Quite naturally, when we think of Advent, Christmas isn’t far behind in our minds. Somehow though, with Christmas on our minds, the time of Advent becomes obscured. Instead of a “period of devout and expectant delight” as one Church document describes Advent, we find the endless to-do lists: Christmas shopping, Christmas card writing, prepping for meals, Christmas decorating. Advent is indeed a time of preparation for Christmas, but I’d like to propose another way of thinking about Advent, and it is simply this: At the center of Advent is the theme of time.

As a season of preparation for Christmas, Advent gives us an opportunity to look back in time — at the coming of God in the flesh into the world.

Observing the Nativity of the Lord at Christmas is an ancient custom in the Church, and the Nativity forms one of the two hinges of the liturgical year (Easter being the other one).

Just as we need to prepare for our own celebration of Christmas (see the above list), we also need to spend time spiritually preparing to celebrate and remember the birth of Our Lord. Advent gives us that time.

The latter part of Advent, especially, focuses on this theme of looking back in time in preparation to celebrate the first coming of Jesus.

Much of Advent, however, gives us the opportunity to look forward in time — to the glorious coming of Christ at the end of time. Thinking about the end times can be a frightening idea, and Advent Scripture even alludes to this fear: “People will die of fright in anticipation of what is coming upon the world … ” (Lk 21:26). But this doesn’t have to be a fearful time. In fact, Advent calls us to be ready for the Second Coming of Christ and to wait for the Second Coming with joyful anticipation!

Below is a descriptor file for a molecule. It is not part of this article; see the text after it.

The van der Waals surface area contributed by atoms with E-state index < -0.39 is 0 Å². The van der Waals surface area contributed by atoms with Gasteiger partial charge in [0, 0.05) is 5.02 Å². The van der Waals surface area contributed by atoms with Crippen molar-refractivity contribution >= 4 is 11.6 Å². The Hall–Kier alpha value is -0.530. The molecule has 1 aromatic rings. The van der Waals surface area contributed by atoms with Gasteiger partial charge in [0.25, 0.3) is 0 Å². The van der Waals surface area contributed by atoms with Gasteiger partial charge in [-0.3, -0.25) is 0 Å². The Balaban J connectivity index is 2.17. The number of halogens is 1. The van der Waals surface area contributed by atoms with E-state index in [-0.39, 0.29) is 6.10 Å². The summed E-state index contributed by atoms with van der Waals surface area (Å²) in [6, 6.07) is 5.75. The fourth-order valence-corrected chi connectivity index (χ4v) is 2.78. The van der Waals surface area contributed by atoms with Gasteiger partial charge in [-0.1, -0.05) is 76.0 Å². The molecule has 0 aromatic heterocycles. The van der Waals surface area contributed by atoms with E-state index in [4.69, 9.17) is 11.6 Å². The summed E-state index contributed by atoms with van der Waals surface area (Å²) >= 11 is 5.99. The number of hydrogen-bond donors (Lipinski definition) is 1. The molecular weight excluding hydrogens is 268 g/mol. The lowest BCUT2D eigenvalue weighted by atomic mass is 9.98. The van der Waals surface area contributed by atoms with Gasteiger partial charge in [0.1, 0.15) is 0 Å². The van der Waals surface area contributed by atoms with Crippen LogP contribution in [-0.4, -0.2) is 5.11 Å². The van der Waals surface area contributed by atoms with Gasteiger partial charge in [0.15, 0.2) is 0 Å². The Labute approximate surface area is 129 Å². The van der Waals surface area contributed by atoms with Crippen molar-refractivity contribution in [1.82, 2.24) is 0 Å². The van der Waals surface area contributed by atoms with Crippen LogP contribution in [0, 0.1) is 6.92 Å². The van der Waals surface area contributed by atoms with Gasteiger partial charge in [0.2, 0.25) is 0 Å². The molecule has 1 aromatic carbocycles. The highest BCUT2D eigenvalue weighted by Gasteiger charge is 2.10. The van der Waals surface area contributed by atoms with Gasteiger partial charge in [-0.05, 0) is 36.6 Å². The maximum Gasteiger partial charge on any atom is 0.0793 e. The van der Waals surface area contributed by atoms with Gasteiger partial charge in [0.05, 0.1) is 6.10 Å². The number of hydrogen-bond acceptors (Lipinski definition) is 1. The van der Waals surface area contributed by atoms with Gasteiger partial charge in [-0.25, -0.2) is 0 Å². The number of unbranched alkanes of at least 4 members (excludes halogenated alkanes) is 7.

Why is this? Because of what ultimately is promised in the Second Coming: “When these signs begin to happen, stand erect and raise your heads, because your redemption is at hand!” (Lk 21:28). In the midst of the calamity that is foretold, there is a message of hope and redemption.

Finally, Advent calls us to take the time to look at the present and seek Christ in our lives today. Advent offers us a time to renew our relationship with Christ today, especially through the Sacraments of Eucharist and Reconciliation. Do we see Christ in those in need? Sometimes, we don’t even need to look further than our own families.

So, let us take the time for Advent. Let us take the time to thank God for the gift of Himself in the child Jesus. Let us take the time to acknowledge continually the presence of God in our lives today. Let us take the time to prepare ourselves for the second coming or, more personally, take the time to prepare to meet Christ at the end of our own earthly existence. If we take the time to enter into the opportunity Advent gives us to look at time past, present and future, then we will be ready to receive Christ into our lives, not only at Christmastime, but all the time.

  • Josh Perry, Director of the Office of Worship
  • Originally published in the Dec. 1–7, 2018, issue of The Inland See